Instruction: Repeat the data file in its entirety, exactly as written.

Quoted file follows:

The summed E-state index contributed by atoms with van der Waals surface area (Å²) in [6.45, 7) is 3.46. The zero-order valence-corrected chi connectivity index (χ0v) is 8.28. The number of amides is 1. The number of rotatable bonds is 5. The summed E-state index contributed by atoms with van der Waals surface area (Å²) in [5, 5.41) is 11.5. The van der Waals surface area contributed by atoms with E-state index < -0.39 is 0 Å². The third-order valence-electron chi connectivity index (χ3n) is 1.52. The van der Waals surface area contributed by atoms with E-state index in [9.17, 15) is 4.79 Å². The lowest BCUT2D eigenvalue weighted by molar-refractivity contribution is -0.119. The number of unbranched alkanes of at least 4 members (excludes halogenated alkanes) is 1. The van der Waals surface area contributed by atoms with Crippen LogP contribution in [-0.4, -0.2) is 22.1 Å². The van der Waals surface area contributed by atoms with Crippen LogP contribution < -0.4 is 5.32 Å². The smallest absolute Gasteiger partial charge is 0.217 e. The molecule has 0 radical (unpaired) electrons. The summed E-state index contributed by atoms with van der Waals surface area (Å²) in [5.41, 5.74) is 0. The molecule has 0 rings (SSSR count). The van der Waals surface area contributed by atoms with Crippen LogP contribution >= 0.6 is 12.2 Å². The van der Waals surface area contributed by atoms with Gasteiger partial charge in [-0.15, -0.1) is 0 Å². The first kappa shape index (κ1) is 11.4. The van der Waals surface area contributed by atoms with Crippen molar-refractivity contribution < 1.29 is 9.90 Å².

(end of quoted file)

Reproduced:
The summed E-state index contributed by atoms with van der Waals surface area (Å²) in [6.45, 7) is 3.46. The zero-order valence-corrected chi connectivity index (χ0v) is 8.28. The number of amides is 1. The number of rotatable bonds is 5. The summed E-state index contributed by atoms with van der Waals surface area (Å²) in [5, 5.41) is 11.5. The van der Waals surface area contributed by atoms with E-state index < -0.39 is 0 Å². The third-order valence-electron chi connectivity index (χ3n) is 1.52. The van der Waals surface area contributed by atoms with E-state index in [9.17, 15) is 4.79 Å². The lowest BCUT2D eigenvalue weighted by molar-refractivity contribution is -0.119. The number of unbranched alkanes of at least 4 members (excludes halogenated alkanes) is 1. The van der Waals surface area contributed by atoms with Crippen LogP contribution in [-0.4, -0.2) is 22.1 Å². The van der Waals surface area contributed by atoms with Crippen LogP contribution < -0.4 is 5.32 Å². The smallest absolute Gasteiger partial charge is 0.217 e. The molecule has 0 radical (unpaired) electrons. The summed E-state index contributed by atoms with van der Waals surface area (Å²) in [5.41, 5.74) is 0. The molecule has 0 rings (SSSR count). The van der Waals surface area contributed by atoms with Crippen LogP contribution >= 0.6 is 12.2 Å². The van der Waals surface area contributed by atoms with Gasteiger partial charge in [-0.15, -0.1) is 0 Å². The first kappa shape index (κ1) is 11.4. The van der Waals surface area contributed by atoms with Crippen molar-refractivity contribution < 1.29 is 9.90 Å².